32. ἐκ τοῦ αἰῶνος. The phrase ἀπὸ τοῦ αἰῶνος or ἀπʼ αἰῶνος occurs Luke 1:70, Acts 3:21, Acts 15:18, and is common in the LXX (1 Chronicles 16:36, Psalm 25:6, Psalm 90:2, Ecclus. 14:17, Jeremiah 2:20, etc.), as it is in the papyri. But ἐκ τοῦ αἰῶνος does not occur again in the Greek Bible, the nearest phrase being ἐξ αἰῶνος, Proverbs 8:21. (Wetstein illustrates it freely from non-Biblical authors.) We have here an instance of the interchangeability of ἐκ and ἀπό which we have already observed in Jn. (see on 1:44, 6:38).
ἐκ τοῦ αἰῶνος κτλ., “Since the world began it was unheard of that any one opened the eyes of one who was born blind.” It is this point, viz. that the blindness was congenital, that is insisted on throughout; whereas in the case of the cure of the man at Bethesda, the circumstance that he had been infirm for thirty-eight years (5:5) passes out of view at once, and attention is concentrated on the fact that he was cured on a Sabbath day.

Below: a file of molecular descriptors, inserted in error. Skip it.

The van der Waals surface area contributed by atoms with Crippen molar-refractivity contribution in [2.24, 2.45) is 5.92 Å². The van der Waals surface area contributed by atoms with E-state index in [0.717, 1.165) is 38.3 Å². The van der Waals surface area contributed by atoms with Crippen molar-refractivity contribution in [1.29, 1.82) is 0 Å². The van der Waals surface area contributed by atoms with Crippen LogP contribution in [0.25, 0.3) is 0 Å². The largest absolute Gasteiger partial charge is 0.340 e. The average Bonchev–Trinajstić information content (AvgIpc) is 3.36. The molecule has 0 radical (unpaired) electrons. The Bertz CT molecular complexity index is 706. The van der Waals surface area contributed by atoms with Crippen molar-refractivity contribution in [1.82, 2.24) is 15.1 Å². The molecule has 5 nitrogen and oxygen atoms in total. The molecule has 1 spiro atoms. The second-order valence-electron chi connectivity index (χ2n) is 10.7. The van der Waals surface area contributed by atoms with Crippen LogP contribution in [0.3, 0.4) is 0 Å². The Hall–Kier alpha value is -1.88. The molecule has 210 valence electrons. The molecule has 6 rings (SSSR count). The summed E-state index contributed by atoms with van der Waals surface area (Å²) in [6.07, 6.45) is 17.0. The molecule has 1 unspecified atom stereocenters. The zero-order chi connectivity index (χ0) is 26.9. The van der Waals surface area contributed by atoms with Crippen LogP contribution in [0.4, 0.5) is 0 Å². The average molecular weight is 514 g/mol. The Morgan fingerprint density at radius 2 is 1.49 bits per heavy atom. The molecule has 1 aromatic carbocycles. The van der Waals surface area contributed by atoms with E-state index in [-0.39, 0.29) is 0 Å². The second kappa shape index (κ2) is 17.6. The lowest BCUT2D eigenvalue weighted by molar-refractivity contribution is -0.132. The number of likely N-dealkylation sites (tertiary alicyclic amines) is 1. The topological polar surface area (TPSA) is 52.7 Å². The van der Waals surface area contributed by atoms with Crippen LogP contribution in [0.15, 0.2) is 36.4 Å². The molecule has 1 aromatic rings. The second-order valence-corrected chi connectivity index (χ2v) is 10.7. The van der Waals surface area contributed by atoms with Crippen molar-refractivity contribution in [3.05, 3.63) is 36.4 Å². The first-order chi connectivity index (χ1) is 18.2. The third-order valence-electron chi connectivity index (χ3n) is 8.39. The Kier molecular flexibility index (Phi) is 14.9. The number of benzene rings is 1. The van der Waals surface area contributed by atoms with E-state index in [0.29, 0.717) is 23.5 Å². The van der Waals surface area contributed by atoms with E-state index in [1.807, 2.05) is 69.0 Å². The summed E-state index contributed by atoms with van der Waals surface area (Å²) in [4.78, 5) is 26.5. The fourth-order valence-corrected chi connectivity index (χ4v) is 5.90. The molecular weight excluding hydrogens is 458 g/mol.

33. εἰ μὴ ἦν … ποιεῖν οὐδέν. This was a principle recognised by Nicodemus (3:2), to which reference is made again at 10:21. “If this man were not sent from God (cf. v. 16 for παρὰ θεοῦ), He could do nothing,” sc. of this wonderful nature.
34. The Pharisees will not stoop to refute a low person who ventures to argue with them; but the retort ascribed to them is weak, for it admits what they had previously questioned (v. 19), viz. that the blindness was congenital, and assigns as a reason for it the man’s prenatal sin (cf. v. 2).
ἐν ἁμαρτίαις (the emphatic words beginning the sentence) σὺ ἐγεννήθης ὃλος. Cf. Psalm 51:5; and for ὅλος cf. 13:10.
σὺ διδάσκεις ἡμᾶς; Every word is scornfully emphatic.
καὶ ἐξέβαλον αὐτὸν ἔξω. This does not signify “they excommunicated him” (v. 22), a formal act which could only be done at a formal sitting of the Sanhedrim. It only means “they put him out,” sc. of their presence; cf. note on 6:37, where ἐκβάλλειν ἐκ is shown to be a Johannine phrase.